Some stories serve as parables of the period they are written in. Romeo and Juliet and Hamlet depict the religious tensions of Reformation England without ever mentioning the words Protestant or Catholic. Frankenstein reflects anxieties about early industrialization: Will our scientific power turn around and destroy us? The Lord of the Rings evokes World War II and the fight against fascism. Great stories can encapsulate historical moments, and indeed entire civilizations.
If I had to choose a parable for the post-Christian West, it would be Lin-Manuel Miranda’s Hamilton. Even if you haven’t seen it, you know the story: An impoverished immigrant arrives in a new land with nothing but his wits, joins the revolution, writes his way to recognition, fights his way to victory, designs the nation’s financial system, founds a newspaper and a political party, antagonizes nearly everybody, cheats on his wife, loses his son, decides an election, gets shot and killed by the vice president, and ends up on the ten dollar bill.
But Hamilton is about more than one bright, scrappy immigrant fighting his way to the top. The show features multiple clashes between old and new worlds, in which young, brash, loquacious energy collides with stuffy, patrician traditionalism. At the personal level, Hamilton takes on Aaron Burr and Thomas Jefferson. At the national level, New York City and its banks struggle for supremacy against Virginia and its plantations. At the international level, America goes to war with Britain.
In each case, the new kid on the block is derided as big-mouthed, garishly dressed, and obsessed with money. Yet the new kid wins anyway, confirming that the future belongs to Hamilton, New York City, and America, not the slave-owning South or the crown-wearing buffoons across the Atlantic.
In that sense, Hamilton is the story of the modern West. Industrial economies displace agrarian ones. Polyglot democracies win out against patrician monarchies. Creative geniuses with quick wits and a commitment to follow their heart wherever it leads transform the culture. Economic value is determined by the banks in the cities, not the crops in the countryside. Traditional values, for good or ill, are upended by the sweeping power of the market and the social changes it ushers in.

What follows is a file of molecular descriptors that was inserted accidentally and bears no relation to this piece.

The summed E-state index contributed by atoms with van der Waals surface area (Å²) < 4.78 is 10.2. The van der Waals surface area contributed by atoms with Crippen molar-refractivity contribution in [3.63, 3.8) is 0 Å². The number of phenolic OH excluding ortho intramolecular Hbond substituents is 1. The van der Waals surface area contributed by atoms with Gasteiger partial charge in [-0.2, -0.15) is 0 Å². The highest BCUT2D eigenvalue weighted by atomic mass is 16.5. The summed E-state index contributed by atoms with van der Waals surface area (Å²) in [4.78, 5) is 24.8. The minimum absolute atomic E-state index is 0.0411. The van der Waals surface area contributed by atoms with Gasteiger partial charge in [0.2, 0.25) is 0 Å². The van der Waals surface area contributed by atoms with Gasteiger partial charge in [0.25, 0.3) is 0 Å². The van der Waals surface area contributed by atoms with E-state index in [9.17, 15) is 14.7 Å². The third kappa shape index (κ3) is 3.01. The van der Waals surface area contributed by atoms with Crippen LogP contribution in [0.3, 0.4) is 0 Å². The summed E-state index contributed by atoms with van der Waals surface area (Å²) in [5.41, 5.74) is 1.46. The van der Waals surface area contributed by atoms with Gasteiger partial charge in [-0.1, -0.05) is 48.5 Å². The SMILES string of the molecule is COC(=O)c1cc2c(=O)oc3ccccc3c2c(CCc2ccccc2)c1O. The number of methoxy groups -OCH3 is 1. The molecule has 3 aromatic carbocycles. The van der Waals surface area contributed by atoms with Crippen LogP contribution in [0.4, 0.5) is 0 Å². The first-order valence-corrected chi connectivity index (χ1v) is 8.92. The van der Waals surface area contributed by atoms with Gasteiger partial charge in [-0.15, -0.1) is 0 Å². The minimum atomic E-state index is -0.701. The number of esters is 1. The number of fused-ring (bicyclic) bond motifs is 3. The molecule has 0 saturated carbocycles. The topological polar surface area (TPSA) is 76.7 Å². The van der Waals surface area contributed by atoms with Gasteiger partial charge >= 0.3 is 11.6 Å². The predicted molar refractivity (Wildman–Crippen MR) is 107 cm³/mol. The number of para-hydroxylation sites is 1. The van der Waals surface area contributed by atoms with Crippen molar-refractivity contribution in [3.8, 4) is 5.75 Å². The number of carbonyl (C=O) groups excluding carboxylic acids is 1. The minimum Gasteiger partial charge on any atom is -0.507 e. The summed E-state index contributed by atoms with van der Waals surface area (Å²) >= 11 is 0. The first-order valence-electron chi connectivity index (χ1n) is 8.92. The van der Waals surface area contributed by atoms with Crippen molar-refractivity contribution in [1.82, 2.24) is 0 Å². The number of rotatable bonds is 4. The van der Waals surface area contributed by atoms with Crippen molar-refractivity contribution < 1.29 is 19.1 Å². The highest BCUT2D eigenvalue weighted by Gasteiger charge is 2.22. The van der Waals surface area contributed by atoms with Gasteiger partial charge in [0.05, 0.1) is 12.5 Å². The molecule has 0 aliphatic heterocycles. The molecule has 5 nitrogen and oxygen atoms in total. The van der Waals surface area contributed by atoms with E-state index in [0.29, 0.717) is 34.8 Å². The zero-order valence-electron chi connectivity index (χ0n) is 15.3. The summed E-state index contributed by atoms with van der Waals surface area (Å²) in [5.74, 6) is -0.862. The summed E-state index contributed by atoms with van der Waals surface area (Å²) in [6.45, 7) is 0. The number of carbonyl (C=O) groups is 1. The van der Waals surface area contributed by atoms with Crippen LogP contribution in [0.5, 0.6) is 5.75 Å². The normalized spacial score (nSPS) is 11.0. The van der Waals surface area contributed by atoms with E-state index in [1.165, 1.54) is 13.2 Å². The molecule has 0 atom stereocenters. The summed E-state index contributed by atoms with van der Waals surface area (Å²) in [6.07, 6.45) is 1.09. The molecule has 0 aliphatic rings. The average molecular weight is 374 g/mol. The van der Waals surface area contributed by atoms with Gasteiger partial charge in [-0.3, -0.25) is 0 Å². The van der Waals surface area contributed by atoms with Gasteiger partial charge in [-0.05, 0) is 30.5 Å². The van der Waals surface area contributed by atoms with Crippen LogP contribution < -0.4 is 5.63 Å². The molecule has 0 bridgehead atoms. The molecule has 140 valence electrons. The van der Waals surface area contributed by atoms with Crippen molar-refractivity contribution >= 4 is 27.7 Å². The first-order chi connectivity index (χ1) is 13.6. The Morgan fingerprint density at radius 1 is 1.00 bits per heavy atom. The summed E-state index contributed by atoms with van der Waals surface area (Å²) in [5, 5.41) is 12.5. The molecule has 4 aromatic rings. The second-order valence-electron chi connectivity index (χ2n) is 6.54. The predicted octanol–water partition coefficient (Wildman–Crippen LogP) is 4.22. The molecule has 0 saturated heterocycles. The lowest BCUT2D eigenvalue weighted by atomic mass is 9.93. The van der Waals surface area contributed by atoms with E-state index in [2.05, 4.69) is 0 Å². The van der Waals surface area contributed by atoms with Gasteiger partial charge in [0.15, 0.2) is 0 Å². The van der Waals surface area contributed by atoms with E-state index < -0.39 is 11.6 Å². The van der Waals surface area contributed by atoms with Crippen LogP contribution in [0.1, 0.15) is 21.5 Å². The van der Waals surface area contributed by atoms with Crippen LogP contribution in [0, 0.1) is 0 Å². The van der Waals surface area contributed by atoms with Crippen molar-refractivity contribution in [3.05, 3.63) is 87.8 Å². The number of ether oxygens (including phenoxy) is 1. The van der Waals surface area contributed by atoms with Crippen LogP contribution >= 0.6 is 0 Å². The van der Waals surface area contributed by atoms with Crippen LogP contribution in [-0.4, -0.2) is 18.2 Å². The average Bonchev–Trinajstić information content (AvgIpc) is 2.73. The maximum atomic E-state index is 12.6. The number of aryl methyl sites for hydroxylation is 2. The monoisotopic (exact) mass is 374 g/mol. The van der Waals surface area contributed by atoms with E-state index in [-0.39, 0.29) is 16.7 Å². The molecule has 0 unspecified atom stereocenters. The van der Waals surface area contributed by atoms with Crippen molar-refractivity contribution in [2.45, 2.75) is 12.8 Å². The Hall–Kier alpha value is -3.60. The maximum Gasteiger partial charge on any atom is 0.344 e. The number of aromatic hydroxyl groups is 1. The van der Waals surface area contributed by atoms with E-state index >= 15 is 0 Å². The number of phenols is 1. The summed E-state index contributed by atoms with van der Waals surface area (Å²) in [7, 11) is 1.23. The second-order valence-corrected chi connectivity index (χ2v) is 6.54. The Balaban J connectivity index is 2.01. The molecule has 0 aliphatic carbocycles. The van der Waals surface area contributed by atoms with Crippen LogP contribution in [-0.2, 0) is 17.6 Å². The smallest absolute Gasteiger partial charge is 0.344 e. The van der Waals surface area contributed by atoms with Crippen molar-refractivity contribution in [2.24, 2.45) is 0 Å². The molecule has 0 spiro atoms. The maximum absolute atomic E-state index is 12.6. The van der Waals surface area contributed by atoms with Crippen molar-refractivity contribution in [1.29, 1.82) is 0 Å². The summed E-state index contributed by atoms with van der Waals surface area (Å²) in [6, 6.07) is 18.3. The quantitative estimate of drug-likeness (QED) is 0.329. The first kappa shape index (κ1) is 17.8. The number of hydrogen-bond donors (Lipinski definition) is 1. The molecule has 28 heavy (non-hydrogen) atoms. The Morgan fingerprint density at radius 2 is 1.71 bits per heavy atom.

Or consider Hamilton’s treatment of Christianity. For much of the show, faith plays a minimal role, despite its importance to much of the plot and many of the characters. Christian themes and biblical allusions do appear: providence and prayer, homilies and hymns, the sinners and the saints.
But you would never know how large a role Christianity played in the American Revolution or the battles over slavery, or that Eliza Hamilton was a devout Christian, or that Thomas Jefferson was decidedly not.
Then suddenly, when Hamilton’s son dies in a duel, it all comes pouring out. “It’s Quiet Uptown” is the musical’s most moving song, bringing the emotional catharsis we need after watching a teenage boy bleed out in front of his parents. We witness Hamilton’s spiritual renewal. He takes the children to church on Sunday, making the sign of the cross as he enters. He begins to pray. We hear about the grace that is too powerful to name. And then we see Eliza forgive him, not just for his infidelity but for failing to stop his son from getting himself killed.
It might as well be a parable of post-Christendom. Religion is firmly in the background while we are winning wars and making money, and even while we are making shady deals and having affairs. Although Christianity still shapes our history, ethics, architecture, and psychology, we rarely think about it when times are good.
But when things fall apart—when we lose our children or our partners, when we face death ourselves, when we have done something unimaginable and need forgiveness and grace—we know where to find help. We may head to church for the first time in years. We might start praying or reading the Scriptures. Spirituality returns.
Every generation has its parables, and Hamilton is one of ours. If we have ears to hear, there is plenty to learn from it. People may not feel they need the church like they used to, for all kinds of cultural and economic reasons. But they will always need grace.
Andrew Wilson is teaching pastor at King’s Church London and the author of God of All Things. Follow him on Twitter @AJWTheology.
Have something to add about this? See something we missed? Share your feedback here.